We get into Brighton, where you go inside the lodge. Roger is ready. Valorie is ready. I’m not ready. I know there is the last big climb almost immediately out of there. I was so done climbing. I sit, take my pack off, and to my left my aid station angel appears with an egg and cheese sandwich. What? Where did you come from? I ate it of course, sans bread. I had multiple hash browns, applesauce, ramen. Coffee with creamer or milk. I don’t really know. Roger again with the socks. Oddly enough I was in and out in under 20 minutes. At 3:24am we left with about 30 miles to go.

Coming out of Brighton, I had to tell Valorie that the uphills were slow, like really slow for me. It was like climbing out of a boulder field! You were climbing using your hands over big rocks. I started to feel weird. I told her that I was having a hard time focusing. I have seen this in other runners, I have not however experienced this before. I was sleep running. It’s a thing. I would got a few paces and not know how I got there. It was very stressful because it was very rocky and if you fell, you’d be done. At the top of this climb was also the highest point on the course at about 10,500 ft. Maybe that had something to do with it, because by the time we got to Pole line I was feeling better. 

Pole line I had a blister forming on my big right toe, so they lanced it. I drank coffee, took a bunch of cheese quesadillas to go. Valorie took off her cold weather gear and left it in my drop bag. It was starting to get light. The guy who lanced my blister told us it was 10 miles to the next bigger aid station. We thought that was Stanton, where the next drop bags were. First it was a climb then traverse to a water stop in 5 miles. We left at about 6:45am. This section was very sandy and we had to stop a few times to empty our shoes of tiny rocks. i remember repeating in my mind that we were just past the 75 mile mark, that i couldn’t quit now. By the time we got to the drop bags it would be 85 and the last 15 miles were all downhill.

The water stop was strange. I had a powdered tomato soup and some cheese quesadillas. We met a man who had been sitting there since 2 am, it was now 8am. He was going to drop. They said when he came in, he was top 15. Valorie needed a bathroom, in the mountains, you get a toilet seat on a bucket. Somewhere around here we got to see the sun rise and hit the top of the mountains. I got to glimpse Timp, the highest point in Utah. It was beautiful. It made this suffering worth it.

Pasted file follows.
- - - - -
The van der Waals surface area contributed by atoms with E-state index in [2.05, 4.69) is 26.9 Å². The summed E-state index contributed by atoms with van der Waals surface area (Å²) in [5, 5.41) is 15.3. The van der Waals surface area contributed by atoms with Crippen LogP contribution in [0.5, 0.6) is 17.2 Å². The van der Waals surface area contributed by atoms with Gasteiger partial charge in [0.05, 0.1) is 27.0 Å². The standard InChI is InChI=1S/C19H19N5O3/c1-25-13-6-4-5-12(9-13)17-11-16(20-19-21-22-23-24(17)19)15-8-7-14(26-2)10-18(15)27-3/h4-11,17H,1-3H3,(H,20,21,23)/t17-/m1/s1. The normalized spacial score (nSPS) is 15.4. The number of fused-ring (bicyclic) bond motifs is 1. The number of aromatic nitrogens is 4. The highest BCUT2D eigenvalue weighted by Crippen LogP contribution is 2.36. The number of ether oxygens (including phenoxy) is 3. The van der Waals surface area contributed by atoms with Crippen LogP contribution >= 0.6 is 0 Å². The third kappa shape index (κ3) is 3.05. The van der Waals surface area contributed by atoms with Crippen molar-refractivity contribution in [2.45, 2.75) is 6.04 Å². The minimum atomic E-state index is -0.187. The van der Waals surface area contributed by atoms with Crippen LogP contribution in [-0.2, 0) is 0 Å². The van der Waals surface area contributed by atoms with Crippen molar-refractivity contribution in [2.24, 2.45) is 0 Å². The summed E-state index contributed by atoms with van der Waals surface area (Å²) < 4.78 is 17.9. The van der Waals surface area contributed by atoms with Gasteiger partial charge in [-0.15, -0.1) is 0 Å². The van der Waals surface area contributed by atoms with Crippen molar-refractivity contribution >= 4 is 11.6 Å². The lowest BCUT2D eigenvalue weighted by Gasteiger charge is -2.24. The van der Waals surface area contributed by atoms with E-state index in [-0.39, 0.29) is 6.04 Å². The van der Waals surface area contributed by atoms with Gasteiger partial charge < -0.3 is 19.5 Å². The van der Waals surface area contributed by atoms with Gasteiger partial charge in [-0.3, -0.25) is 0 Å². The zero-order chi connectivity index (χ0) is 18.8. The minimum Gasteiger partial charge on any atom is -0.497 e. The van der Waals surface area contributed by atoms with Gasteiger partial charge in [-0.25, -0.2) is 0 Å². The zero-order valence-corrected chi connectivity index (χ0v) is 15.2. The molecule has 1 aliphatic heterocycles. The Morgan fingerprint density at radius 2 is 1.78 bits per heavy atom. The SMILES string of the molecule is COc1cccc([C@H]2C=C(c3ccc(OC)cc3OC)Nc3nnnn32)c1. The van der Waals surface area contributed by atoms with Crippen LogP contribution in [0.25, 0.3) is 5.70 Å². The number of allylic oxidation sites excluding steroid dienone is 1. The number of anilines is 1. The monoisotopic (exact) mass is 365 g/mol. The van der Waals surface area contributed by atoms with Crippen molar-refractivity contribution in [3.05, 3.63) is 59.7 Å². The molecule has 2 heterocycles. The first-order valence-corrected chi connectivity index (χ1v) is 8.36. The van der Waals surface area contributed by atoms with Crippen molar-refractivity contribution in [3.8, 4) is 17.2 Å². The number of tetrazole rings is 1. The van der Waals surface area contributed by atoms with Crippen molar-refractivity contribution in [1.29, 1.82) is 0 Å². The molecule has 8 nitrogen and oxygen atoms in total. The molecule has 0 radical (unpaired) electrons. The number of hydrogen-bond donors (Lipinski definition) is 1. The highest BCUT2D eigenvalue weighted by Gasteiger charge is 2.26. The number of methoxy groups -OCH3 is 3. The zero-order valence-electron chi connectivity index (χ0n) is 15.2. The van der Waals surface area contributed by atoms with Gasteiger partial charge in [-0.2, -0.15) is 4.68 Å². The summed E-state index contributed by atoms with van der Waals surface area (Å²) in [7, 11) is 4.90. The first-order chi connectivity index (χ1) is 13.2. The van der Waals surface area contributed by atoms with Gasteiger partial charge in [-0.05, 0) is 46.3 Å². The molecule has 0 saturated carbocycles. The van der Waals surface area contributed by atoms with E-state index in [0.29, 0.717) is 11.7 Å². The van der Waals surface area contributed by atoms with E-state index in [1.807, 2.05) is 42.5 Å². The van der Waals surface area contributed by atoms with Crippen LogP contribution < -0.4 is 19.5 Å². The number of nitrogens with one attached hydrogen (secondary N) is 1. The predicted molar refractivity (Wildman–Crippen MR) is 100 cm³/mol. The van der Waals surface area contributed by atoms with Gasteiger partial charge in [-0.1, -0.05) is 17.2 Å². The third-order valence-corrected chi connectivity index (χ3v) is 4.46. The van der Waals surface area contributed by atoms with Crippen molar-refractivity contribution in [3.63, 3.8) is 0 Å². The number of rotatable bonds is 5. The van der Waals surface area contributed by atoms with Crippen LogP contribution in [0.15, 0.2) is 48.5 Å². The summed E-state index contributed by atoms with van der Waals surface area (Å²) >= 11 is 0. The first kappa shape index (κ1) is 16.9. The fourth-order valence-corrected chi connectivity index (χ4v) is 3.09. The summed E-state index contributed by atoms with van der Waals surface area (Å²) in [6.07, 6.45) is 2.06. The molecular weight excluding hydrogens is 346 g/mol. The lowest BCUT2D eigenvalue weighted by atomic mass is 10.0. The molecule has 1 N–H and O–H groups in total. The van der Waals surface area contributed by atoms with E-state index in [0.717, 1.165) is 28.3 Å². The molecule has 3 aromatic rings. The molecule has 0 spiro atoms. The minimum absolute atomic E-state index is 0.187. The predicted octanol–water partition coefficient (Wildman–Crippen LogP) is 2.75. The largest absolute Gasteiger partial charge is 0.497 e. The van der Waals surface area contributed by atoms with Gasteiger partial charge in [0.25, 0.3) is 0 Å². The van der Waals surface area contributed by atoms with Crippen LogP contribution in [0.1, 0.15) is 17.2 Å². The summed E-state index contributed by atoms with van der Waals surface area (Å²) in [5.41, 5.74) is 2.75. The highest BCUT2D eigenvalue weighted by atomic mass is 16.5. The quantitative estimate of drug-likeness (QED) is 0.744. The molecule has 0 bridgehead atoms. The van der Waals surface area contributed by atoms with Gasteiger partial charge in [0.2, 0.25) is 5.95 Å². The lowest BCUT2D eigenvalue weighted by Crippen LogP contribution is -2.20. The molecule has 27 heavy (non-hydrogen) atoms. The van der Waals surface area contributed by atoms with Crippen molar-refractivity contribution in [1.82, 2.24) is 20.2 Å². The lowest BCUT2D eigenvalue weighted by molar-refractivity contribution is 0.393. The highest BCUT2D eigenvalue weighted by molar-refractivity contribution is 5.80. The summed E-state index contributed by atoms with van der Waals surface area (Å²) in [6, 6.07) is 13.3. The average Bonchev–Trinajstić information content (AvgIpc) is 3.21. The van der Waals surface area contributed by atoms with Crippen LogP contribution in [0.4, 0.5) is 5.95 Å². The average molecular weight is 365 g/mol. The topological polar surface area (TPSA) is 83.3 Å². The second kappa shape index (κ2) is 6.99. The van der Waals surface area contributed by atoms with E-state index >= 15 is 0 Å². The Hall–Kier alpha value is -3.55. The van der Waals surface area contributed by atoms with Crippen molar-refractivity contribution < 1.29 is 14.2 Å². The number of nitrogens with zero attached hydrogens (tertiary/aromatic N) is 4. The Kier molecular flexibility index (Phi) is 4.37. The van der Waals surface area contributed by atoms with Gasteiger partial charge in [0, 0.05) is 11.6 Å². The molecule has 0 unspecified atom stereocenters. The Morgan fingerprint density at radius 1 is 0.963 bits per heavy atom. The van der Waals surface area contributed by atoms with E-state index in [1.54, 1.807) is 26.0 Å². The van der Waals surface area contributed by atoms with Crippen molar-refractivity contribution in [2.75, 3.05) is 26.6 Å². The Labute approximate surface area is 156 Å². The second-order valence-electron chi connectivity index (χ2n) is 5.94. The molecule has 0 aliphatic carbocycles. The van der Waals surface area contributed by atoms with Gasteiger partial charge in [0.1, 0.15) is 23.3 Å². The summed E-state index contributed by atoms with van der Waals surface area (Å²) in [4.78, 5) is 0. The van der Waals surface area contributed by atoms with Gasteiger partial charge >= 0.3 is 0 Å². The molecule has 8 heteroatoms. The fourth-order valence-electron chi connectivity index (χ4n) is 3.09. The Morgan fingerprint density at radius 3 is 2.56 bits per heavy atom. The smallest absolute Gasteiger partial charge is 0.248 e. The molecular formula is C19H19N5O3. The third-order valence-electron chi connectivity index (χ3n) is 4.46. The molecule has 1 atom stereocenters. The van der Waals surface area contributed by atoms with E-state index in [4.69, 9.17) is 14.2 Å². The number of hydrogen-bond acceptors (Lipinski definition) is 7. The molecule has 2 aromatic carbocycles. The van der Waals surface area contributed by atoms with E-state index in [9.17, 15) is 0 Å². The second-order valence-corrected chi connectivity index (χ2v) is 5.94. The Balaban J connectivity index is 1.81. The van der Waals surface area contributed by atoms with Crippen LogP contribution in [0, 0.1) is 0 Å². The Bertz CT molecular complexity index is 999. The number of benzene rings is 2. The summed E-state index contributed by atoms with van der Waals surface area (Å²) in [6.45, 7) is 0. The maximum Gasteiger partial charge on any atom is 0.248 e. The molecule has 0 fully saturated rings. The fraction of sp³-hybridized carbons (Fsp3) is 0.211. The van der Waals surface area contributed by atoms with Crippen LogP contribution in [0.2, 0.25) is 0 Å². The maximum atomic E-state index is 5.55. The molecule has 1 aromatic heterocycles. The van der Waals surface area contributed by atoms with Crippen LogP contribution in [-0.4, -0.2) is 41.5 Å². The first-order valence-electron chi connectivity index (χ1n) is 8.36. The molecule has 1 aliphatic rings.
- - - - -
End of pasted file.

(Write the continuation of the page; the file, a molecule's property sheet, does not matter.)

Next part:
We knew it was little over 6 miles to the next aid station. We ran into a woman that Valorie recognized. She was in rough shape, throwing up and VERY swollen. She hadn’t taken any salt the whole race, I offered her mine and some Stinger waffles, and applesauce. I knew i had more food in my bag at the next aid.

After passing them and dealing with what seemed like a forever section, I was breaking. My feet were hurting so bad. The issue that has plagued me in every 100, “tender foot,” was back. With all the super steep, rocky downhill I was putting extra pressure to brake on my heels. I thought by changing shoes to Altra with more padding, I could eliminate the issue. I was so wrong. I was getting desperate, I even voiced it out loud to Valorie and started to choke some tears down. i was losing the glimmer of hope that I had just seemed to gain. Then, I see it. The tents of the aid station. I start letting the tears of relief appear. We get in and Valorie tells me that this isn’t the drop bag station. My hope of changing socks and getting some respite for my feet was gone. I lose it, straight bawling now. I also have more blisters on my right heel, which a very nice man lances while I chase Advil with chocolate milk.

Another aid station man, asks if I want to know what is coming. Yes, just tell me. It’s a straight uphill climb for 2 miles then a nice downhill into Stanton. I start crying harder at the thought of climbing again. 15 miles to go. We took off my socks and Valorie rubbed my dirty feet, I got sunscreen sprayed all over, and tiger balm rubbed on my calves. Pot Hollow was kind, but ruthless. They took care of you but told you to suck it up and get going. Less than 5 miles to Stanton.